China and Iran’s signing of a 25-year strategic cooperation agreement last week is the latest in a long series of foreign policy developments between the two nations that utterly deny the validity of prevailing Western ideas concerning international diplomacy.
The $400 billion deal will trade heavy Chinese investments in Iranian infrastructure for increased exports of Iranian oil and will increase cultural and military ties between the two nations. China is already expected to receive nearly 1 million barrels of oil per day from Iran in March, effectively removing any incentive for Iran to attempt to negotiate itself out of US embargoes.
Additionally, if earlier drafts of the deal are any indication, it may also include direct Chinese contributions to Iran’s nuclear program and military capabilities.
The deal was signed amid renewed Iranian attempts to enrich uranium beyond the limit set by the Iran Nuclear Deal (of which China is a signatory), including the development and operation of advanced centrifuges at an underground site.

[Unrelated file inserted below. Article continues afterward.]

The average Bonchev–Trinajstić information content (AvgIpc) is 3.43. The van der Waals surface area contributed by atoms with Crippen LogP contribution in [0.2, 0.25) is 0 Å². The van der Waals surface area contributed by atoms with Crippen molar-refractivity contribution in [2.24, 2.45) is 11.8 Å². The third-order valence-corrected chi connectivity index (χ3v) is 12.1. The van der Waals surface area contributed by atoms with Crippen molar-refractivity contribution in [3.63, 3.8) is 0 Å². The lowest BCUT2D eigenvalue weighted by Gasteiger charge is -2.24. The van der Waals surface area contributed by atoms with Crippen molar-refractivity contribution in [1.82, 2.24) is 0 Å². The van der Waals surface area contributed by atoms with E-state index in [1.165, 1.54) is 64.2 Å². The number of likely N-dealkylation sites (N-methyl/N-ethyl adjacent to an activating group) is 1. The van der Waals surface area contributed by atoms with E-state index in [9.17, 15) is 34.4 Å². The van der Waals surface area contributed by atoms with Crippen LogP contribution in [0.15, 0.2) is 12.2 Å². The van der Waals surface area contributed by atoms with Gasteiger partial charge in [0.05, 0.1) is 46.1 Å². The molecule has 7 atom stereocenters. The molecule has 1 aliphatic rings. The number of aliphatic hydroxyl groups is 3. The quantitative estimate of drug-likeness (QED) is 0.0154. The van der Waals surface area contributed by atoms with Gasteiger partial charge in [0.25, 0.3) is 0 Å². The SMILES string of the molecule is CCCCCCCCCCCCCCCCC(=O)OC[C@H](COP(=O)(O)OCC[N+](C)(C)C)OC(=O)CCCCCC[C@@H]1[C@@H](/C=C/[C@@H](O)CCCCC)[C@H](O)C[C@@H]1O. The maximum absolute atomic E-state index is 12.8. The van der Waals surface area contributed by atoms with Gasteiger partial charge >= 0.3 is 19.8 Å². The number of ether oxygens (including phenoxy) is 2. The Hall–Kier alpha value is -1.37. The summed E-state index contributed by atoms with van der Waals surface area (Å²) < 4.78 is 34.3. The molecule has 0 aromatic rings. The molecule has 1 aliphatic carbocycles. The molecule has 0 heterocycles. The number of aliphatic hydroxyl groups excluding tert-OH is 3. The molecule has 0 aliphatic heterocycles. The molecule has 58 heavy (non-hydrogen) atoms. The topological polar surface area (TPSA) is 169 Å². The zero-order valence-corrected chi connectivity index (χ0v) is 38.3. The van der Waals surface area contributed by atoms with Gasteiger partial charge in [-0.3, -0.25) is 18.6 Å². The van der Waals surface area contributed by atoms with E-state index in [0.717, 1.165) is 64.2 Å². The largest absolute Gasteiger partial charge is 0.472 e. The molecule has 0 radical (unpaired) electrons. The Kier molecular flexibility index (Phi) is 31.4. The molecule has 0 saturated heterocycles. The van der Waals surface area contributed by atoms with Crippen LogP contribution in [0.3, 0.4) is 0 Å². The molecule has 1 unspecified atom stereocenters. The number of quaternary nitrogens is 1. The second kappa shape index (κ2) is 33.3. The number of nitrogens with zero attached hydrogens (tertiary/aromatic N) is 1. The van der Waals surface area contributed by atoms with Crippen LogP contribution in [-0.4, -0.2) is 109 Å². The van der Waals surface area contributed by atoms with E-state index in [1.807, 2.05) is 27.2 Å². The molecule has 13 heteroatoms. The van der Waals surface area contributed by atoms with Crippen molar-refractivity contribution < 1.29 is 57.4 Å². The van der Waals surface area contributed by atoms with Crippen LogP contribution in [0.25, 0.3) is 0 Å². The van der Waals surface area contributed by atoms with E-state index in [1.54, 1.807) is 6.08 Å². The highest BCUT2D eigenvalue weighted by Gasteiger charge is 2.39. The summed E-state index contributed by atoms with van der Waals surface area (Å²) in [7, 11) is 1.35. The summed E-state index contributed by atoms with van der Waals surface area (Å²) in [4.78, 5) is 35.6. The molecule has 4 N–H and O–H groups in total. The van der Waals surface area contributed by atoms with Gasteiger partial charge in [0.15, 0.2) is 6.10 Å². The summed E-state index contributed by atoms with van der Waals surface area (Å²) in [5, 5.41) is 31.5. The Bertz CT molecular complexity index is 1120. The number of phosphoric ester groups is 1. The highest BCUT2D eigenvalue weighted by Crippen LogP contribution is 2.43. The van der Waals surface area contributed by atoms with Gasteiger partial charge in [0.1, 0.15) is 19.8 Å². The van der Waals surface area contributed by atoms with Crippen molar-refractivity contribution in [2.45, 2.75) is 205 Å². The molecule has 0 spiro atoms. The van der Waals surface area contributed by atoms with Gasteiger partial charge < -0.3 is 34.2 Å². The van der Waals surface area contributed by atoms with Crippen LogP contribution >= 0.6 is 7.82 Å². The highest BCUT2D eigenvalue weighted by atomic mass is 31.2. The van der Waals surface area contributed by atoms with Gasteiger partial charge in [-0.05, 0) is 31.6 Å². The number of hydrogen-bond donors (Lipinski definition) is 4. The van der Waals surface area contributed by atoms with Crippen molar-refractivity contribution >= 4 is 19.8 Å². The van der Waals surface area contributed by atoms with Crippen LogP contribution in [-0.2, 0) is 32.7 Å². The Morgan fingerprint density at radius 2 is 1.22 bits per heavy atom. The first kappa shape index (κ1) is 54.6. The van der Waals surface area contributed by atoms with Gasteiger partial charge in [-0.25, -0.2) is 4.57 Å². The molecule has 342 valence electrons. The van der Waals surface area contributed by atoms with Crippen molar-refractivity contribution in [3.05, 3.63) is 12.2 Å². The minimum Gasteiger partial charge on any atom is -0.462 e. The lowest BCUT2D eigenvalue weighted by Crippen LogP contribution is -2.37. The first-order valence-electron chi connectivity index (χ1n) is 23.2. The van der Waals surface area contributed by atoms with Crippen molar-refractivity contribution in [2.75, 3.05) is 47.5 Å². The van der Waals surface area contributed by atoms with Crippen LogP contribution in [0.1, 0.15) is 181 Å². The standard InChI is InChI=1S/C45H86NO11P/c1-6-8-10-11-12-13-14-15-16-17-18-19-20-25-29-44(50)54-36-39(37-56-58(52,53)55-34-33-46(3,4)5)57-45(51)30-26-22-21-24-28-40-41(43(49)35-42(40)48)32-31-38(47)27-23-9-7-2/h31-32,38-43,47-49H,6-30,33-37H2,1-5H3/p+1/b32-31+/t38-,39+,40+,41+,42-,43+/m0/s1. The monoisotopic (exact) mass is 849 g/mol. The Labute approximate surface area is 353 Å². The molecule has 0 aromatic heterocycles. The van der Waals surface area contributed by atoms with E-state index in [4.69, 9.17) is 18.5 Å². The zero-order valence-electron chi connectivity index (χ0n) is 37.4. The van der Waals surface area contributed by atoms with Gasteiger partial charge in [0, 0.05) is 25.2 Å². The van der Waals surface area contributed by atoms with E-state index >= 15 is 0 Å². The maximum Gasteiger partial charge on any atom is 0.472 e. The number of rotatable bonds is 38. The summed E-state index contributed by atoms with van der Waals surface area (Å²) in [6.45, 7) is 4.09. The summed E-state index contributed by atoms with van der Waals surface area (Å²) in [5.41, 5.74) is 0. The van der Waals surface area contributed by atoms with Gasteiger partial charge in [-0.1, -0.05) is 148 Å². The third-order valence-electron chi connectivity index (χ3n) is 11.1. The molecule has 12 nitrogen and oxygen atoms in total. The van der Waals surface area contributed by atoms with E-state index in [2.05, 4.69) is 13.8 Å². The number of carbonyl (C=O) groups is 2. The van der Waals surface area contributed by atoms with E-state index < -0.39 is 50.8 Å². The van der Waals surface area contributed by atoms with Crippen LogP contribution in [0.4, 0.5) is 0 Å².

The move is also sure to be considered within the context of a growing threat of armed conflict given a recent report by US intelligence that the Iranian Revolutionary Guard was planning suicide-style assassination attacks at Fort McNair in Washington, D.C. and on General Joseph Martin, the Army vice chief of staff.
The deal is certain to have far reaching consequences in terms of economic, political, and military developments over the coming decades.
What has not yet been discussed, however, is how the dominant international relations ideology in the West contributed to the deal’s development.